Consuming or ingesting larger amounts of acrylic paint or getting paint in your eye can be dangerous, and you should immediately consult your local primary care physician or Poison Control.  

In the case of Poison Control, US residents are encouraged to access an online tool called webPOISONCONTROL or to call 1-800-222-1222.  The web portal or the agent on the phone can help you quickly determine the best course of action for your situation.  This service is confidential and free of charge.

“Known to Cause Cancer in the State of California” Warning Label

Many labels today contain a warning similar to the following. “Items in this container may contain chemicals or substances known the State of California to cause cancer, birth defects, or reproductive harm.” 

This warning is a requirement derived from the California Safe Drinking Water and Toxic Enforcement Act of 1986.  This warning must be provided on anything that includes an item from a list the state maintains of around 900 chemicals.  This list changes periodically.   As of August 2018, this warning is required to be much more specific due to new legislation.

This list includes items like coffee which naturally creates what are considered hazardous materials during the roasting process.  In many cases companies are removing these substances from their products even though they only have minuscule amounts of these items present — thus removing the requirement to print the warning on their packaging.

Some of the pigments used to create various colors are made from, or partially made from, items on this list and thus require the warning if sold in California.  It is recommended that you research for yourself the affects of these items and use proper caution and care when using them.

Conclusion

Ultimately, acrylic paints very safe when used properly.  Always follow the manufacturer recommendations when using acrylic paints.  Appropriate use of acrylic paints followed by proper cleaning and storage of your paints will result in a safe environment to enjoy this amazing artistic medium.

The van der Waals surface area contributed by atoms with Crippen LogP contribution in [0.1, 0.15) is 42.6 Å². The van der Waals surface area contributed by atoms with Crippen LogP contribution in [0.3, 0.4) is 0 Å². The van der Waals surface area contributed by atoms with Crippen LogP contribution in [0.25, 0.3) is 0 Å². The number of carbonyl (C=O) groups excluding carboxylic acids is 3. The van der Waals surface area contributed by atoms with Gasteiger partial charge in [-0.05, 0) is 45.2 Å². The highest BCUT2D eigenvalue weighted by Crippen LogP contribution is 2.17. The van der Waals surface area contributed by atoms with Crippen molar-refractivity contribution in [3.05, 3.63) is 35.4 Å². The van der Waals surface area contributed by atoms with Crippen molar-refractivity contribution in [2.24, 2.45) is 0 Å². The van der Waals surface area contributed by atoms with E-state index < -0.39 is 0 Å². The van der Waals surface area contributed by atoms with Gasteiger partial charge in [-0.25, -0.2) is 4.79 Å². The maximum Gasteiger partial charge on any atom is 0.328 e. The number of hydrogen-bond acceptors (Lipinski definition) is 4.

Related Questions

Should I wear a mask when spraying or airbrushing acrylic paints?  Appropriate safety equipment should always be worn when spraying or airbrushing acrylic paints including a mask and goggles.  While the paint may not be toxic, spraying paint causes paint particles to be suspended in the air, which without safely equipment, will ultimately end up in your lungs or eyes over time.

Can I paint my child’s face with acrylic paints?  You should not use acrylic paint for application directly to the skin.  While acrylics are generally safe, some pigments are known to be toxic.  Some of these toxins can be absorbed through the skin.  In most cases they cause minor irritation, but other symptoms are possible.

David Voorhies

I took up acrylic paint pouring a few years ago after binging fluid pours on Instagram and YouTube. I love that a left-brained technology nerd like myself can create amazing art. Hopefully this websites allows you to experience how fun acrylic paint pouring really is. See more about me here.

2 thoughts on “Is Acrylic Paint Safe?

  1. Sir, just a week ago, I was busy doing some lanscape or beach scape Acrlyic paintings on Canvas boards. After a few days I found blisters like rash on my Right hand Fingers which were very itchy and painful ti some extent. Was it due to having used Acrylic paints and what is the remedy and what should I use while painting such landscapes as I am very interested in painting such scenes? Wilfred

    1. Just wanted to start with a disclaimer that I am not a doctor and you should consult your medical adviser. Allergies to acrylic paint can come from a number of places including the pigment and the binders used in the paint production. My recommendation would be to not use the paint brands that you were using if you can identify which one caused the rash. You could also try using washable tempera paints also as the binder is organic instead of synthetic like most acrylics.

      Definitely start using gloves and a respirator when using acrylics. No point in leaving anything to chance with something like this.